The Shabbos preceding Purim is known as “Shabbos Zachor” because of the special Torah portion we read on that day. Parshas Zachor details the battle against Amalek during the reign of King Shaul. The word zachor means “remember,” because we are commanded to always remember the deeds of Amalek, and what this nation did to Bnei Yisrael. Haman, the antagonist of the Purim story, was a descendant of Agag, king of Amalek, with whom King Shaul made war.

King Agag was the sole survivor of the battle. Hashem had instructed Shaul to leave no trace of the Amalekite race, however Agag was left alive, spared by Shaul. As a result of this tragic mistake, Haman, the descendant of Agag, was born, and went on to persecute the Jews. Had King Shaul killed Agag as he had been commanded to do, the nation of Amalek would not exist today.

This was not the only encounter between our nation and Amalek. It is unlikely that we would be commanded to remember Amalek due to a simple mistake committed by the king of Israel. We find more of the story earlier on in history, during the time of Moshe.

The unnecessary Amaleki war following Yetziat Mitzrayim is the first of three horrific encounters between our nation and Amalek. The second confrontation is with King Shaul, while the third is with Esther, occurring at the height of the Persian Empire’s power and influence. The point of attacking the “untouchable” Jewish nation must have been meant as a direct insult to God. Why else would Amalek have ventured so far out of its way to attack Hashem’s nation in Refidim? None of the twelve shvatim (tribes) were destined to have the land of Amalek, so the Jews had no reason to attack this nation. In spite of this, the nation of Amalek went out of its way to muster up its “bravery” to go up against the Israelites.

Amalek chose to be the first nation to war with Bnei Yisrael following the Exodus. Hashem was enraged, as a result. Rashi explains that Amalek’s hostilities against the Jews had the effect of “cooling off the bath water” in regard to the other nations. Once Amalek battled the Israelites, the awe surrounding Yetziat Mitzrayim was diminished.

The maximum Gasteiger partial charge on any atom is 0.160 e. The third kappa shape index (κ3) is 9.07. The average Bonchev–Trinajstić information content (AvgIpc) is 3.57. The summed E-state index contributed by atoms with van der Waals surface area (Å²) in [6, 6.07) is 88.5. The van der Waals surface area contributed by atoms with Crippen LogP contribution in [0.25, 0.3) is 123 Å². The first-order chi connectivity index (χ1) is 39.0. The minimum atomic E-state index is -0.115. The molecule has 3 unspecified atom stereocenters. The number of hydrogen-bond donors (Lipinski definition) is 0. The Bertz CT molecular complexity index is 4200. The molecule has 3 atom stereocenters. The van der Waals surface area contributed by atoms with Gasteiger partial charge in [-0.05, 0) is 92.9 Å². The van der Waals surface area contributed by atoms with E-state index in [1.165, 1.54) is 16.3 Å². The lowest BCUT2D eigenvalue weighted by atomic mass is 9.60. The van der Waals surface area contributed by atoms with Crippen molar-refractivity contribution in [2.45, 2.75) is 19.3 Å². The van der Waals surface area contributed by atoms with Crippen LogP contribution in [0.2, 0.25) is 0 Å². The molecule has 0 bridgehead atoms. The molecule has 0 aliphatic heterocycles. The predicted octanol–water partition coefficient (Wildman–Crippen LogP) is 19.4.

In this way, Amalek brought Bnei Yisrael back down to earth, creating doubt in regard to God’s miracles at the Yam Suf, with the splitting of the Red Sea. These doubts actually date back to when our nation began to test God in the midbar (desert). The people complained because they doubted Hashem. Each time, Hashem came through. When they were hungry, Hashem provided quail to eat. When they were thirsty, God brought water from a stone. Moshe too, expressed doubt in Hashem when he hit the rock. Hashem was upset following the water incident because the people said “Where are You?” when He is always there.

God’s name is not mentioned in the Purim megilla in order to force us to confront the challenge of doubt. It was only at the cusp of extermination that God saved our nation. Now today, after seeing how God saved us in our vulnerability, will we once more doubt in Hashem? At the same time, we also acknowledge that without the decree to annihilate the Jews, Queen Esther could not have shown her heroism.

Haman, as an Amaleki himself, would stop at nothing to see the Jews fall. He pursued this task with the same sinas chinam (baseless or pointless hatred) that we sadly see in our own communities. There was no point to Haman’s demands, yet Achashverosh went along with it all, even to stamping the Amalekite’s plan with his royal signet. The way of the Amalekim is to unjustly pursue the death of the

Jews without purpose, and without logic. So too, our love for God must be pursued without logic, to dispel all doubt.

The command to annihilate all the Jews was a whisper from Haman into the ear of King Achashverosh. Haman was responsible for the original idea to wipe out the Jews, who didn’t serve him, and who would not bow down to him. As the king’s right-hand man, Haman’s advice was, in the eyes of Achashverosh to be completely trustworthy and without defect. That assumption was a misstep: the decree was full of Jewish blood.

Today as yesterday, we are commanded to blot out the blood of Amalek. Rashi explains this as a missing element in the world. Hashem’s name will not be complete (ושמו אחד) until Amalek’s presence and name is gone. Just as Haman called for the complete eradication of the Jews, so too we must remove the name of Amalek from the world in order to restore this missing element.

For this exact reason, Parshat Zachor is mandated as a yearly reading to remind us to fully recognize the disgusting reality that is Amalek. Entering Purim with this in mind ensures we have the proper context when we hear Megillas Esther. Without recognition of the horrendous nation of Amalek, our own nation might look for reasons to rationalize the actions of Haman.

Shabbat Zachor is an integral reminder and a call to action, similar to hearing the blasts of the shofar in Elul. Zachor is a kind of alarm clock that serves to remind us that Haman called for our extermination, and that we must somehow wake up. How do we manage this and how do we eradicate the Amalekite presence around us? We begin by working on eliminating all doubt.

It was only once we began doubting Hashem that Amalek was able to pounce on the Jews. Both Ahavas Hashem (love of Hashem) and Yiras Hashem (awe of Hashem) are important—but when we doubt in God, these expressions of belief in Him are less than authentic. This is why we celebrate both Shabbos Zachor and Purim. We must remember how Amalek preyed on the vulnerable, and the way we doubted in Hashem. The two are forever linked and if we fail to recognize this fact, we may go so far as to doubt in Hashem once more, God forbid.

Submitted by Hindy Gross

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